Medical Interviewing or Listening

elderly man crying

As a psychiatrist you get the opportunity to listen to your patients. Especially in psychotherapy you have the privilege of listening and understanding the patient.

As a general practitioner this time is not always given. In The Netherlands most appointments with a GP lasts for 5 to 10 minutes at the most. Here is a story of a Dutch GP practicing in a rural area in the southeast of the Netherlands. It took the patient three sessions exceeding the time limit to disclose a secret from more than 42 years before. His complaints could be classified as depressive disorder. After the first session he was referred for blood test, chest X-ray and electrocardiography. On the second consultation one week later the GP decided to listen. This ended in the patient reading a poem, ‘I wrote a poem, that has to be on my tombstone when I’m dead’.

‘Why always in such a hurry
Why flows my blood so fast
Why all that turbulence
Why was I sometimes so fierce
I long so badly for rest and peace
At times I found this at the shores of the sea
But always the turbulence returned
And everything had to be done in haste
Now, I’ve found my peace
Although leaving hurts me much
Now, I’ve found my peace
Because my turbulence is no more.’

After this revealing and emotional poem they sat both silent for a while, him sobbing.

‘If I write down the story of my life, doctor, I don’t think you’ll want to see me again.’ He nodded seriously as I looked at him. I said: ‘I’m not a judge. I’m here to help people, not to judge them.’ Nothing more was needed, he began to tell his story.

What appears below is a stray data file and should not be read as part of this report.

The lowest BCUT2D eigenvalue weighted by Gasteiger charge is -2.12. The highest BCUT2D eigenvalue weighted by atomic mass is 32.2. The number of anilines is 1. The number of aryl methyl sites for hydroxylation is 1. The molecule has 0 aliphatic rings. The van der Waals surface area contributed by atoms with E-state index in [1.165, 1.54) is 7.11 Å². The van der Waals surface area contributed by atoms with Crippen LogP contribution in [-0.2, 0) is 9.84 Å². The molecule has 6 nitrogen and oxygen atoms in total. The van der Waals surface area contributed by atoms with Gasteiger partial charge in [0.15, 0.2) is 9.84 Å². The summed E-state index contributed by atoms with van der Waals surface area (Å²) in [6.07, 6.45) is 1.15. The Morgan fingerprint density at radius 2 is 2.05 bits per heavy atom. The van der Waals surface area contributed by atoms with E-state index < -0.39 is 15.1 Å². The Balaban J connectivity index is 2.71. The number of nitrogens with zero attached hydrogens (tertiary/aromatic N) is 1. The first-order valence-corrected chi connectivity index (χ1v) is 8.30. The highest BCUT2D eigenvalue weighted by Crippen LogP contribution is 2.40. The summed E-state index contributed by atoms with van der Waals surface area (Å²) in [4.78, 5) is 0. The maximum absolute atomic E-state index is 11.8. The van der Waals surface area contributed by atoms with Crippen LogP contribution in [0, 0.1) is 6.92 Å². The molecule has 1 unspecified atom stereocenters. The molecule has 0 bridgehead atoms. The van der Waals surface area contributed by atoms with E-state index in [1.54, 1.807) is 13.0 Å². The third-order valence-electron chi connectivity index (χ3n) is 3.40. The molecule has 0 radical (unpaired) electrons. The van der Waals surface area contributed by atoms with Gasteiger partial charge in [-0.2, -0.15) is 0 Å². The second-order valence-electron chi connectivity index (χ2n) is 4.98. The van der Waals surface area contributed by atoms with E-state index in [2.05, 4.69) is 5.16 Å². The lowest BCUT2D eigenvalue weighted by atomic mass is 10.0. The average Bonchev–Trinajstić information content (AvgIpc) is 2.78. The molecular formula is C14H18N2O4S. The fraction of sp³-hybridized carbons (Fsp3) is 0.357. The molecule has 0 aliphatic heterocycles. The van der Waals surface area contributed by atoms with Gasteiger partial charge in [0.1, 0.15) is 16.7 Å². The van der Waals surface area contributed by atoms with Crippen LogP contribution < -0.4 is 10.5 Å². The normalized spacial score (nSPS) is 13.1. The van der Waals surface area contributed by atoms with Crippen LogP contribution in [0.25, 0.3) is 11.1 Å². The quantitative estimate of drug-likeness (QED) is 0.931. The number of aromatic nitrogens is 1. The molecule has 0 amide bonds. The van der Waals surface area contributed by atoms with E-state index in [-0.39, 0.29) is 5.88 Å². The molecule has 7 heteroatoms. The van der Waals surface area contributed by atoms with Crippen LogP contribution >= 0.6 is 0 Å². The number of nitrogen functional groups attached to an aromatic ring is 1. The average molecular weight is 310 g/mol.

Seemed he had a short lasting sexual relationship with the younger sister of his future wife before his marriage. This sister in law lives in the same village. Patient and his sister in law never discussed it again, never talked about it at family gatherings or birthday parties. They are on good terms with each other.

A week later I saw him sitting in the waiting room, smiling. I invited him to come in. He radiated happiness. He told me he felt very relieved. Very few of his symptoms remained and he felt great. He had not regretted telling me his secret for one moment. We discussed how to continue. He told me that he could go on without help.

No need for antidepressants or psychotherapy. Touching story with a good poem, but probably so exceptional that you can publish it in a peer reviewed journal, what do you think?
Lucassen, P. (2009). The man, the poem, the secret☆ Patient Education and Counseling, 75 (2), 147-148 DOI: 10.1016/j.pec.2008.10.011